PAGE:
Strawberry Workers Fired for Seeking Shelter During Wildfire
With heavy smoke from a huge wildfire in southern California filling the air last week on May 2, more than a dozen farm workers left the fields where they were picking strawberries and sought shelter indoors. The Springs Fire, as it has been named, was burning eleven miles north in Camarillo, but workers in the fields of Crisalida Farms in Oxnard could feel ashes falling on them, according to NBC.
Lauro Barrajas, a representative of the United Farm Workers (UFW) said simply “Oh, yeah, the smoke was very bad. That’s no doubt about that.”
A foreman told the 15 workers they would lose their jobs if they left, despite the worsening air quality and conditions. The workers sought shelter. When they returned on May 3, they were fired.
Though they were not members of UFW, the workers contacted Barrajas. UFW representatives met with managers from Crisalida Farms and asserted a union rule that, in the words of Barrajas, “No worker shall work under conditions where they feel his life or health is in danger.”
Cridalida Farms representatives said in a statement to Latin TV network Telemundo that the workers had left without permission when orders needed to be filled. The company said it would pay the workers for the hours they had worked.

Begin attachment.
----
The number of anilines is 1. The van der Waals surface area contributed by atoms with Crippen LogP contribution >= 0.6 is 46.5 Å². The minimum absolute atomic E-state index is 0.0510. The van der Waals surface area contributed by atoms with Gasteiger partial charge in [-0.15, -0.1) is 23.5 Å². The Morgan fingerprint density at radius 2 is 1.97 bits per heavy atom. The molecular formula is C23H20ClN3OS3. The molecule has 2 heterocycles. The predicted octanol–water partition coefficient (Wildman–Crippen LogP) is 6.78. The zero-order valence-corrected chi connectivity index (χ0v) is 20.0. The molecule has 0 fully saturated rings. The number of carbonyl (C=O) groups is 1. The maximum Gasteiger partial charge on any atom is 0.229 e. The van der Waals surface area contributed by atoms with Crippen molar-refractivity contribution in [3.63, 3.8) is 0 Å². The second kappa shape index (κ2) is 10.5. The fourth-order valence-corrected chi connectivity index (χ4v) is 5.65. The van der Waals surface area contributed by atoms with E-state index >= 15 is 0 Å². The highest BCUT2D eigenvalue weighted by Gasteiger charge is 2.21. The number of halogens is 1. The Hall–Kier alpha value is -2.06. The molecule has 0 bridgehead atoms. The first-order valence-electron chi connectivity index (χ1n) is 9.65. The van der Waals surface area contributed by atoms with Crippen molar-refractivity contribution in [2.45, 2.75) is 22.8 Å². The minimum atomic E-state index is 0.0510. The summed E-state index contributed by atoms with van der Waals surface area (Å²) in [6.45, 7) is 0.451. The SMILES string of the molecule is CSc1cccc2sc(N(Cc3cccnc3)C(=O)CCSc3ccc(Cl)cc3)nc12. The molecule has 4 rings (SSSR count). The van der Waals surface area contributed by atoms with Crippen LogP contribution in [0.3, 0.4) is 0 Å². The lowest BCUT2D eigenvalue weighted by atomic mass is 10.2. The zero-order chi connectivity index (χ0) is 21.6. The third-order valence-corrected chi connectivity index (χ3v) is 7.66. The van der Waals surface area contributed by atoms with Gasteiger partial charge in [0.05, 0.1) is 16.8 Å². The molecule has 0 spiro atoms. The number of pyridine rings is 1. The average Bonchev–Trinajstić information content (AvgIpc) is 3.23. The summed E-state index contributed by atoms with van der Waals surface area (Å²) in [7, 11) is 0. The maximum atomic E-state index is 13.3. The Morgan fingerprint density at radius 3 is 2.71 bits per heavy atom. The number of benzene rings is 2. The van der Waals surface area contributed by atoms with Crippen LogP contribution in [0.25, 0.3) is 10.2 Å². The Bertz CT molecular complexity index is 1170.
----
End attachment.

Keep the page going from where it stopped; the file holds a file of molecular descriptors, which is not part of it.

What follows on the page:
But who’s thinking about strawberries when you can’t breathe and the skies are filled with smoke?
As a recent Los Angeles Times article underscores, picking strawberries is — and this is an understatement — demanding work under any conditions. Picking the berries takes a huge toll on a person’s body, muscles and back, as workers most constantly bend over to pick the berries. Workers are often paid by the piece: for five hours of such literally back-breaking work, the best pickers can make $150.
Crisalida Farms has since settled with UFW and offered to hire the workers back. Only one has returned, with the rest taking jobs at other farms where they, it is hoped, have access to better working conditions, including a far more accommodating policy for keeping their jobs in the event of a crisis. As a worker summarized the matter: “While it hurts to lose work, a person’s health is more important.”
Tell Crisalida Farms and other companies that workers need safe working conditions, especially, and certainly, when a natural disaster forces them to seek shelter.
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Photo via Donnaphoto/Flickr